My decision to incorporate more nonfiction reading into my stack has gone off with quite the bang this January as I have added another title to my list: Jane Austen , Obstinate Heart: A Biography by Valerie Grosvenor Myer. I have said before that during much of my Austen research I picked up some biographical bits and pieces and earlier this month I read the Illustrated Letters of Jane Austen Edited by Penelope Hughes-Hallett, but Myer’s book is the first official biography on Austen that I have read.
Now during my growing Austen enthusiasm I have picked up on some different interpretations on Austen’s life. Various books and blogs have been informative in illuminating some of her biographies’ themes. For example, in the fall of last year I recall one review discussing a recent biography (over) emphasizing Austen’s romantic life. With that in mind, I suppose the one over arching theme throughout Myer’s biography is the difficulty and discontent found in Austen’s life.
Initially I was perturbed with Myer’s book as in her opening chapter “What Was She Like?” and in fact her opening line such care is given to what Austen looked like rather what she was like. “People who knew Jane Austen described her as pretty” (1) begins the biography and while it is interesting that there seems to be an agreed consensus that no good quality portrait of Austen exists this level of attention is annoying. Whether Austen looked like the Medici Venus or Quentin Massys’ The Ugly Old Woman, she remains to be one of the most brilliant authors in the English language.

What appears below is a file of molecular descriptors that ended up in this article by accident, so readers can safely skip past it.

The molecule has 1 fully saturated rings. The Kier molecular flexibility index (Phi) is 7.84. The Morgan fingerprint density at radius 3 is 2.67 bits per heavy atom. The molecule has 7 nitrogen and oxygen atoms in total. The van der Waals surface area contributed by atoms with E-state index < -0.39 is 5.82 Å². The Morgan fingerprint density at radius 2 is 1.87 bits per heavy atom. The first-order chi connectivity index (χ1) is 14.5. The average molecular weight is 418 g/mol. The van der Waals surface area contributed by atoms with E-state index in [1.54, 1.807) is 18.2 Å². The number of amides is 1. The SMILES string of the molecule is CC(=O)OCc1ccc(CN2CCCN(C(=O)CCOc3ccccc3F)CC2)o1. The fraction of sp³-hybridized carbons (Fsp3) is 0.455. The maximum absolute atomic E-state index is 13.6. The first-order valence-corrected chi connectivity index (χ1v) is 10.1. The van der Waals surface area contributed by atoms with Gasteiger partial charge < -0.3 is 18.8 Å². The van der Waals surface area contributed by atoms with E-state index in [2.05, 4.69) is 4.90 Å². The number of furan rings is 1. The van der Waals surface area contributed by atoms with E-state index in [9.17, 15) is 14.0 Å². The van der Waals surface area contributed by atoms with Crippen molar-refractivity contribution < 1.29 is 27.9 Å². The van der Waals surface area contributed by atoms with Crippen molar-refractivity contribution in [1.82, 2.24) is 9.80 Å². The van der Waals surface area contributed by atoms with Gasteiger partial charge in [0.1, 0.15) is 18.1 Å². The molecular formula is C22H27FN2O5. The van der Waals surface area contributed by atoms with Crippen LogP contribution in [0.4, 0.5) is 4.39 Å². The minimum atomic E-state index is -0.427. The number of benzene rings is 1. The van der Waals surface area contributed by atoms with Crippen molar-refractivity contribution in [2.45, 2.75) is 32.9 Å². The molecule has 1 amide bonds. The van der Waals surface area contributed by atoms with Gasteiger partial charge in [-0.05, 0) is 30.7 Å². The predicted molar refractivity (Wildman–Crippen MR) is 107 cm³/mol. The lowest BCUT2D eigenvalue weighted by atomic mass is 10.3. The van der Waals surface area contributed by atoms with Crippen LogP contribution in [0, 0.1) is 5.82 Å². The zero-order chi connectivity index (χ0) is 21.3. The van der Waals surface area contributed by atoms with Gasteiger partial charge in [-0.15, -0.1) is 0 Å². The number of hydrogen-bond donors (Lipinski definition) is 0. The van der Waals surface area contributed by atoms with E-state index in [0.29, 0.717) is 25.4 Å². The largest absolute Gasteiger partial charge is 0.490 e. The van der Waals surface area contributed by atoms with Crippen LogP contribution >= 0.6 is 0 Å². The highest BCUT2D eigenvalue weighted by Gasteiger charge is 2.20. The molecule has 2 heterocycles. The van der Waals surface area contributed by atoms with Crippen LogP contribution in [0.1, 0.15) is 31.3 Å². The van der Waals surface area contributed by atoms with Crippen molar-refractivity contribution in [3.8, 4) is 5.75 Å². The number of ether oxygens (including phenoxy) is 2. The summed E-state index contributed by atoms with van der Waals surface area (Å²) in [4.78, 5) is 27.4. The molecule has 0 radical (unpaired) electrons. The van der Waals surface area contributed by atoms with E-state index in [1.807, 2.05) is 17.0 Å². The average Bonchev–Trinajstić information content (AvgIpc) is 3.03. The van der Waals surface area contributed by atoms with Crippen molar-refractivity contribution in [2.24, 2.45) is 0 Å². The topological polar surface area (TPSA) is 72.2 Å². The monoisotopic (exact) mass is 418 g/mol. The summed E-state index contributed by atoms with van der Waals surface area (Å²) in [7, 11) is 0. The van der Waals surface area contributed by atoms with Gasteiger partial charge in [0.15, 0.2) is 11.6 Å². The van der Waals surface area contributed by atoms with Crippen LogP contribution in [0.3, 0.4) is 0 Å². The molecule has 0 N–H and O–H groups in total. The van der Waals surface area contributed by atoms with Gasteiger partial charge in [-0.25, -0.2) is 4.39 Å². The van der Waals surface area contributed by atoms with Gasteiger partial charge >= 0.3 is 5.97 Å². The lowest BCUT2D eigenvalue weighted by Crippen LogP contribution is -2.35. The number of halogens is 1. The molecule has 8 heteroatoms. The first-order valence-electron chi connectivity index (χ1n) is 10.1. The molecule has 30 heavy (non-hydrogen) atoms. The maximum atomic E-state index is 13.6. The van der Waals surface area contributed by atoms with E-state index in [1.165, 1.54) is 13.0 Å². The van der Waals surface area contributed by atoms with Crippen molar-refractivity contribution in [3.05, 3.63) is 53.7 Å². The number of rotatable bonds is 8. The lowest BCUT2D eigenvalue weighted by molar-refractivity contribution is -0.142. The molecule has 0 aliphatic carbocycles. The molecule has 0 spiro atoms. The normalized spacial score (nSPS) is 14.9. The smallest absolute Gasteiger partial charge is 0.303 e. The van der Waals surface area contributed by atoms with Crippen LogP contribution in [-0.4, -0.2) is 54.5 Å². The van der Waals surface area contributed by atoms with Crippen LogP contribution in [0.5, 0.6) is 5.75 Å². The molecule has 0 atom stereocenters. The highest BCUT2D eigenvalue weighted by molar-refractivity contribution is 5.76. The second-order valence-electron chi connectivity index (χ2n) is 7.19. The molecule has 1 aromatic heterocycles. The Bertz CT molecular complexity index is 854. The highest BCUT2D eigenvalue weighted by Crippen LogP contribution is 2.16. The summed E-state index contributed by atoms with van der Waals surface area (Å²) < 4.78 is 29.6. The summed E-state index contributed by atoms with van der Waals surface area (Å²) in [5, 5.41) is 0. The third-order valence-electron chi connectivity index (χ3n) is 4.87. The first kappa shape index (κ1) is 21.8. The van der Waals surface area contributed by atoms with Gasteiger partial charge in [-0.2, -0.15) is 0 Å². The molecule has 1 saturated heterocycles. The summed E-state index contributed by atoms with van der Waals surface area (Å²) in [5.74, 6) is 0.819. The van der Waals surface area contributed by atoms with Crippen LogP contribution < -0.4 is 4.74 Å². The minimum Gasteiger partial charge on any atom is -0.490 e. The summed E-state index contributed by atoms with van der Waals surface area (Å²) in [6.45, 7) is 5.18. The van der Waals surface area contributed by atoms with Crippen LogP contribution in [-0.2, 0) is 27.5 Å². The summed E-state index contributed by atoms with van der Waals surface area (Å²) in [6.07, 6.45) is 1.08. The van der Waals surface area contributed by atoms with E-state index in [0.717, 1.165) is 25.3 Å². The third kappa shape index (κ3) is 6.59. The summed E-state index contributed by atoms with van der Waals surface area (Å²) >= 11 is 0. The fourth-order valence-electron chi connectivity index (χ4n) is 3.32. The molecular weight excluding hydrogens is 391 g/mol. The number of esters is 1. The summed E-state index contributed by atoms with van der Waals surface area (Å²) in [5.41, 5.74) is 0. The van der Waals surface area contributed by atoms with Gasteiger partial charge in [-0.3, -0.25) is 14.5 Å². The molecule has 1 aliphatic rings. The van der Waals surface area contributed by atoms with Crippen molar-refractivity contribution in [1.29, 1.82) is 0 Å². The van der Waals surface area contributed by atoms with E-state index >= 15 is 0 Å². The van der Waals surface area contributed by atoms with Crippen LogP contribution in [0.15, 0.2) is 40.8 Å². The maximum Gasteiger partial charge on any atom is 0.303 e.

While that admittedly struck on a pet peeve of mine, the book did begin to improve and offered a fascinating interpretation. The Austen women or the “trio” were shuffled about between relatives and faced various “hardships.” When writing to her niece, Austen is noted as saying you should write what you are familiar with, which is interesting as Austen is not necessarily writing about her class experience but more often about an experience that she witnessed somewhat as an outsider. The Austen women met with rather regular financial disappointments and even Austen’s publications provided with little additional income.
Austen is described as a person with charm and wit, but also as an individual looked down upon socially as being rather “backwards” or common by her family later in life. Some of Austen’s nieces and nephews are described as rather snobbish and prudish (they would be entering the Victorian period after all) and Myers discusses how parts of Austen’s life were “white washed” in the years after her death by her family. Myers’ approaches a “sour grape” perspective on Austen’s life versus the romantic entanglements of her heroine’s.
Jane Austen, Obstinate Heart is an informative read that endeavors to dispel much of the fluff and sparkle that has been attached to Austen. This serves to make Austen more endearing as Myers has allowed the reader to become acquainted with the cynical side of Austen.